Tackling sewer flooding in Aveton Gifford
A drop-in event for residents of Aveton Gifford to discuss ways of preventing sewer flooding is to be held on Thursday 9 July from 3pm until 7pm at the Memorial Hall.
Analysis by South West Water shows that historic sewer flooding in the South Devon village is largely caused by too much surface water entering the combined sewerage network.
The water company has set up a grant process to help householders divert stormwater away from the sewers.
Flood Risk Manager Richard Behan said: "South West Water is committed to preventing sewer flooding and we want to work with communities to do this in a sustainable way.
"If we can divert even a proportion of stormwater away from the combined system it would relieve pressure on the sewer and, we believe, significantly reduce the risk of sewer flooding in the village and contribute to better water quality in the River Avon."
The grants will help residents with roofs or hard-standings which drain to the combined sewer divert their surface water elsewhere, for example, into a soakaway or raingarden.
Richard added: "Rainwater is a clean, usable source of water which at the moment is literally disappearing down the drain. With a small amount of imaginative landscaping and planting, that water can be used to enhance the environment both in gardens and in public areas."
Gardening and drainage experts will be on hand to explain the process further and help householders identify the best way they could redirect their surface water away from the combined sewer. Successful applications which achieve this aim will be fully paid for under the scheme.
The project is the latest WaterShed project from South West Water, which is aiming to tackle sewer flooding and pollution in a sustainable way at hotspots across the region.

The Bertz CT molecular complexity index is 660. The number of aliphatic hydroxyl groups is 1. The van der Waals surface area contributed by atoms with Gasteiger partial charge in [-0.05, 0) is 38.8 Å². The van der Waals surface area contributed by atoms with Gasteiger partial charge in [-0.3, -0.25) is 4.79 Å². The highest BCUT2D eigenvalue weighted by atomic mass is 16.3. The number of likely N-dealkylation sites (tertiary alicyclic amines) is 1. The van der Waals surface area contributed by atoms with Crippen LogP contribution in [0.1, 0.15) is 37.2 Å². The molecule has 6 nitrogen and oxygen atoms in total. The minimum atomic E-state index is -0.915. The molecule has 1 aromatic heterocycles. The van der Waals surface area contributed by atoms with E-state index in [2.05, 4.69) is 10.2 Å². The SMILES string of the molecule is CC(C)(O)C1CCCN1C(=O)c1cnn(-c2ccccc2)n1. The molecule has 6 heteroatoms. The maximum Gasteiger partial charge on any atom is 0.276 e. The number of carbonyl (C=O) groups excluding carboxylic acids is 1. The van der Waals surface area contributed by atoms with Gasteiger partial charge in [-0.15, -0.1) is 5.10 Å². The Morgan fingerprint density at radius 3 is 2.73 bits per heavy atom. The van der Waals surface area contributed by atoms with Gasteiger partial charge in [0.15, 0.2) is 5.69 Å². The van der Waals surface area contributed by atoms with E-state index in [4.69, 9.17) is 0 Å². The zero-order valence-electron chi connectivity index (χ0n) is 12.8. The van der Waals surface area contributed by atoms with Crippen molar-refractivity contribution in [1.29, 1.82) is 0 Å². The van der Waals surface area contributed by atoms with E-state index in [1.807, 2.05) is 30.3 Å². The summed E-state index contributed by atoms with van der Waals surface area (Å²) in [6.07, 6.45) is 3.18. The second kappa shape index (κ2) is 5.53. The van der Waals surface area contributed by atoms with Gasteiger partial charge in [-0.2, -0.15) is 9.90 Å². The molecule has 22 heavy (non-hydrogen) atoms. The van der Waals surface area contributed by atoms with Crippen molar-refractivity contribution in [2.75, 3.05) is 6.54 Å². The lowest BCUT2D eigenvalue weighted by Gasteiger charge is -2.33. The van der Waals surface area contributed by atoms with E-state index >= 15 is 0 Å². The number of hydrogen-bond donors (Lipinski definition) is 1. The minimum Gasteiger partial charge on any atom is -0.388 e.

WaterShed Aveton Gifford kicked off at Aveton Gifford School on Thursday 25 June with an assembly for the whole school to examine the issues.
Landscape Architect Lorna Davis and Drainage Engineer Dave Turner helped Year 5/6 children work out the surface area of the school roof, and how much water that added to the combined sewerage network in a year... the answer was the equivalent to over 13,000 baths of water.
Pupils then looked at examples where rainwater has been re-used in schools, such as building planters and channelling rainwater into them, and they suggested ways this could be done in their school.
Pupil Jenny Abrahall, 11, said: "If you can use rainwater in the playground it's not going to cause so much flooding in the village like it has near my house."
Notes to editors
For more images of the WaterShed day at Aveton Gifford School, take a look at the school's website
A note about flooding responsibilities:
South West Water is responsible for flooding from its combined sewerage network, but not for flooding from rivers or the sea. The WaterShed project is about working in partnership, working with communities, and using sustainable drainage methods to alleviate sewer flooding. WaterShed projects are currently underway in Aveton Gifford, Truro and Exmouth with more planned in the next five years.
Published: 29 June 2015
For further information please contact:
South West Water